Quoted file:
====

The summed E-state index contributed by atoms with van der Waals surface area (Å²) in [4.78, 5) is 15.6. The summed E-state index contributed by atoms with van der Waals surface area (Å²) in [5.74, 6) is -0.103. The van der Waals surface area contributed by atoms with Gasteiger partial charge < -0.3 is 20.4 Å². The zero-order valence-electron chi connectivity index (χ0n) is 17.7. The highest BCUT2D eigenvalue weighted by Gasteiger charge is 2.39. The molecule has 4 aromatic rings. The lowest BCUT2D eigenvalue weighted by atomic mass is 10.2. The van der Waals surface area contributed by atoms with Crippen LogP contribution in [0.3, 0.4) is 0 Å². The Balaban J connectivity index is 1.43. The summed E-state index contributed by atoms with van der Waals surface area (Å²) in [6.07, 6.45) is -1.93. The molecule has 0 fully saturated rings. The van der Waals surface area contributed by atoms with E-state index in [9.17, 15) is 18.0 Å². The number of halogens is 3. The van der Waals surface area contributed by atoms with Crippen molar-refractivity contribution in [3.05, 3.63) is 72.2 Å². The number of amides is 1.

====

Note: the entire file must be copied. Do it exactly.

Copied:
The summed E-state index contributed by atoms with van der Waals surface area (Å²) in [4.78, 5) is 15.6. The summed E-state index contributed by atoms with van der Waals surface area (Å²) in [5.74, 6) is -0.103. The van der Waals surface area contributed by atoms with Gasteiger partial charge < -0.3 is 20.4 Å². The zero-order valence-electron chi connectivity index (χ0n) is 17.7. The highest BCUT2D eigenvalue weighted by Gasteiger charge is 2.39. The molecule has 4 aromatic rings. The lowest BCUT2D eigenvalue weighted by atomic mass is 10.2. The van der Waals surface area contributed by atoms with Crippen LogP contribution in [0.3, 0.4) is 0 Å². The Balaban J connectivity index is 1.43. The summed E-state index contributed by atoms with van der Waals surface area (Å²) in [6.07, 6.45) is -1.93. The molecule has 0 fully saturated rings. The van der Waals surface area contributed by atoms with E-state index in [9.17, 15) is 18.0 Å². The number of halogens is 3. The van der Waals surface area contributed by atoms with Crippen molar-refractivity contribution in [3.05, 3.63) is 72.2 Å². The number of amides is 1.